Nicholas Winton was my absolute hero. And hugely successful in saving those 700 children's lives. But why did he have to organise the train trips, find foster parents in Britain, fund the project and beg the government for visas with just a small band of volunteers. Why didn't the British government say, for example, we don't want any foreign adults arriving on our shores, but let us offer safe haven to 250,000 innocent children?

Joseph said...

Hels history has always suggested that all the passengers who had to stay on the ship were returned to Hamburg. None escaped. Yet you write that hundreds of them were saved by countries in Western Europe. I hope the modern version of St Louis history is correct.

Hels said...


I thought the evidence might be spotty, until I found "The St Louis Diary of Fritz Buff". Teenage Fritz Buff ended up in Antwerp (Belgium) after the ship returned to Europe.

“I was there for six months and I was lucky enough to get out of there before the Germans came in. They came in May and I got out in December. Of the ship passengers, who didn’t get out when the Germans overran Holland and Belgium and parts of France, we lost 260.” He eventually ended up in the USA, as he had originally hoped.

Ann ODyne said...

present US political activity is showing me how the NAZI party were able to take over from sensible minds. I had always wondered Why Didn't Somebody Stop It?
Well nobody is stopping it now.
Mentally defective Americans are harming or even shooting randomly encountered people they perceive as the enemy [already too many incidents to list here], and all because they have a president who has made statements that look like permission, approval and encouragement to do this.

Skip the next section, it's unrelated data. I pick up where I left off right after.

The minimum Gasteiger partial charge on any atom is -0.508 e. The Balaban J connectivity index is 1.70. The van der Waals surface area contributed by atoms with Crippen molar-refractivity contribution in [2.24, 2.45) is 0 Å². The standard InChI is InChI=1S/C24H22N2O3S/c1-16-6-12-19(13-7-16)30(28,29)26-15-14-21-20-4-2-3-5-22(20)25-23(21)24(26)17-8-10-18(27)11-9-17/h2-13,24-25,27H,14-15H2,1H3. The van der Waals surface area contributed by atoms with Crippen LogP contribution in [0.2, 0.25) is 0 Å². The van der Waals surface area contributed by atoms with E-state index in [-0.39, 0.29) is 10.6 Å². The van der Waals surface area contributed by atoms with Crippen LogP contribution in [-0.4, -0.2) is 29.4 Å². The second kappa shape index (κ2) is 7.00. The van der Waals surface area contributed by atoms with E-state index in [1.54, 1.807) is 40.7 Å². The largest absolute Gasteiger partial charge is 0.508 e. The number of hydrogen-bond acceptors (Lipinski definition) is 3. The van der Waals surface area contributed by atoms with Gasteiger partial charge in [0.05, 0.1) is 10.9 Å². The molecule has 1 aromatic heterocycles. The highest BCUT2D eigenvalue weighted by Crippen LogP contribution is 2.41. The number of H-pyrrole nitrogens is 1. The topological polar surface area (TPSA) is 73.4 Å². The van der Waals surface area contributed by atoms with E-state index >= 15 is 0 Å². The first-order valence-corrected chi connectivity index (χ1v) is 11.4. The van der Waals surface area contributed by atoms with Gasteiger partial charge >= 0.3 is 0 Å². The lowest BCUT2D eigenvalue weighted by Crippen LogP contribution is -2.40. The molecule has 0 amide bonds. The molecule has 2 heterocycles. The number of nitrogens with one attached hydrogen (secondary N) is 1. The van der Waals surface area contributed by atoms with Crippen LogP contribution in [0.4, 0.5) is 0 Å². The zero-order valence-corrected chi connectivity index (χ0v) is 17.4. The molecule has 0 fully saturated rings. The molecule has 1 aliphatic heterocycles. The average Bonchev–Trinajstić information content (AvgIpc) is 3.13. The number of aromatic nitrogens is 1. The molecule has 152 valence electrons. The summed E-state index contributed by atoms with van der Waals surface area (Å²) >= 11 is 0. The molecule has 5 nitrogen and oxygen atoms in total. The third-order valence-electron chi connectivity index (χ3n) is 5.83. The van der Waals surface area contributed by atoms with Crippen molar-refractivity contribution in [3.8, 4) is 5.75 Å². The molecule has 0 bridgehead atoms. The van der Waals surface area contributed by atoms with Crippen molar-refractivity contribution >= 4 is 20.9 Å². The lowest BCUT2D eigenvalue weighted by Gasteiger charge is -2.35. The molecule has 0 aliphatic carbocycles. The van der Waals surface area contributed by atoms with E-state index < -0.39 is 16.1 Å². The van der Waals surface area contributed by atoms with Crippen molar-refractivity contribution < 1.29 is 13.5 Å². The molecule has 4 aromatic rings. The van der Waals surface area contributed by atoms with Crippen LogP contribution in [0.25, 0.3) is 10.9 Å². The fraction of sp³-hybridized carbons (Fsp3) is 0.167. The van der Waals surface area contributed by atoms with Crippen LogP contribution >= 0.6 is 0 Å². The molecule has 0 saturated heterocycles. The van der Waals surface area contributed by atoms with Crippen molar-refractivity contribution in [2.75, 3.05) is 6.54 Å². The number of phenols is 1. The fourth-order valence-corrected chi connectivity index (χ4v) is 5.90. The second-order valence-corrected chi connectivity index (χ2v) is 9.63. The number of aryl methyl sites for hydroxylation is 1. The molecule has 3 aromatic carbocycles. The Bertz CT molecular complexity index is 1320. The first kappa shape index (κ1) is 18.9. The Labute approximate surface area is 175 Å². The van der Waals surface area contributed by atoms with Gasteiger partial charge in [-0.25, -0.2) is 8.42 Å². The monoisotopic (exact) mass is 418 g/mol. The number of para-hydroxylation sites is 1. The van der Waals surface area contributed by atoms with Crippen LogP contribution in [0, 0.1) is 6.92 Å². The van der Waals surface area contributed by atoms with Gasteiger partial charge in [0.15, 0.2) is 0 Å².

We are all on the streets of Germany and it is 1938 again.
Write to your Federal MP about this. See if you can distract them from their real estate procurements.

Hels said...


I usually find modern comparisons to the 1933-45 era difficult. Not because I think the comparisons aren't valid but because we always hope for progress since the lowest point in human history. But examine the prison camps on rocky Pacific Islands (eg Nauru and Manus Island) that enclose asylum seekers as if they were victims of the most brutal Nazis. The apparent reasons for the prison camps were a] to remove the financial incentive for the "people smugglers" to send boats to Australia, b] to secure Australia’s borders and create a fair and orderly migration and c] to prevent people embarking on a voyage across dangerous seas with the ever present risk of death. Oh really???

The world's wealthiest nations have been accused by Amnesty (and by Helen) of leaving poorer countries bearing the brunt of global refugee crisis. Jordan, which has taken in 2.7 million+ refugees, Turkey with 2.5 million+; Pakistan, 1.6 million; and Lebanon with 1.5 million+. Shame on the wealthy countries :(((